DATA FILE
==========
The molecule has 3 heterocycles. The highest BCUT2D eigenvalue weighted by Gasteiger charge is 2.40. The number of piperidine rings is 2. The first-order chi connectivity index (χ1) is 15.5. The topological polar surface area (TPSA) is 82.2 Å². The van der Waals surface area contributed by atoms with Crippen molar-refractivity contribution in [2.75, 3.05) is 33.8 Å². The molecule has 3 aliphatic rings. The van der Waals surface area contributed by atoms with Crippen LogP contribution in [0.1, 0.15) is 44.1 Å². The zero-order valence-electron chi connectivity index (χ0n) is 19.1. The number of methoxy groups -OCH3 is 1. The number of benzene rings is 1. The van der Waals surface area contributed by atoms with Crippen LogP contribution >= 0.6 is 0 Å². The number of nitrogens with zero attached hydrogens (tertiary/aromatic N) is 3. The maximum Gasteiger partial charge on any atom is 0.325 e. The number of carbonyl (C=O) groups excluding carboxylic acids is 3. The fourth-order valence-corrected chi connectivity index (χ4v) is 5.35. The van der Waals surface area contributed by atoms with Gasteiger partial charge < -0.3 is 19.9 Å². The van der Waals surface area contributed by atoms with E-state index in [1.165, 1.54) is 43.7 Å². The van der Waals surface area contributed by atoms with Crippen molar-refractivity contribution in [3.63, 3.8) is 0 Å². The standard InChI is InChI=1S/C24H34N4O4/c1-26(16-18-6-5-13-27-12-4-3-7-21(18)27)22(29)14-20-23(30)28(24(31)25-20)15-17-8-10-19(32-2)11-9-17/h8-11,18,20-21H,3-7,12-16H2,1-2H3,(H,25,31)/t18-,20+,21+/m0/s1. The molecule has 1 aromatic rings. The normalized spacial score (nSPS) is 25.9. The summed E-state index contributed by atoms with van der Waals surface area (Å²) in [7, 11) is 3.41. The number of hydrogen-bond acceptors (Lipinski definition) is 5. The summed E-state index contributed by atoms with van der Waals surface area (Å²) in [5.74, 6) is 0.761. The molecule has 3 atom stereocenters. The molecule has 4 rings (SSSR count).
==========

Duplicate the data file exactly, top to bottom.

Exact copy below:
The molecule has 3 heterocycles. The highest BCUT2D eigenvalue weighted by Gasteiger charge is 2.40. The number of piperidine rings is 2. The first-order chi connectivity index (χ1) is 15.5. The topological polar surface area (TPSA) is 82.2 Å². The van der Waals surface area contributed by atoms with Crippen molar-refractivity contribution in [2.75, 3.05) is 33.8 Å². The molecule has 3 aliphatic rings. The van der Waals surface area contributed by atoms with Crippen LogP contribution in [0.1, 0.15) is 44.1 Å². The zero-order valence-electron chi connectivity index (χ0n) is 19.1. The number of methoxy groups -OCH3 is 1. The number of benzene rings is 1. The van der Waals surface area contributed by atoms with Crippen LogP contribution >= 0.6 is 0 Å². The number of nitrogens with zero attached hydrogens (tertiary/aromatic N) is 3. The maximum Gasteiger partial charge on any atom is 0.325 e. The number of carbonyl (C=O) groups excluding carboxylic acids is 3. The fourth-order valence-corrected chi connectivity index (χ4v) is 5.35. The van der Waals surface area contributed by atoms with Gasteiger partial charge < -0.3 is 19.9 Å². The van der Waals surface area contributed by atoms with E-state index in [1.165, 1.54) is 43.7 Å². The van der Waals surface area contributed by atoms with Crippen molar-refractivity contribution in [3.63, 3.8) is 0 Å². The standard InChI is InChI=1S/C24H34N4O4/c1-26(16-18-6-5-13-27-12-4-3-7-21(18)27)22(29)14-20-23(30)28(24(31)25-20)15-17-8-10-19(32-2)11-9-17/h8-11,18,20-21H,3-7,12-16H2,1-2H3,(H,25,31)/t18-,20+,21+/m0/s1. The molecule has 1 aromatic rings. The normalized spacial score (nSPS) is 25.9. The summed E-state index contributed by atoms with van der Waals surface area (Å²) in [7, 11) is 3.41. The number of hydrogen-bond acceptors (Lipinski definition) is 5. The summed E-state index contributed by atoms with van der Waals surface area (Å²) in [5.74, 6) is 0.761. The molecule has 3 atom stereocenters. The molecule has 4 rings (SSSR count).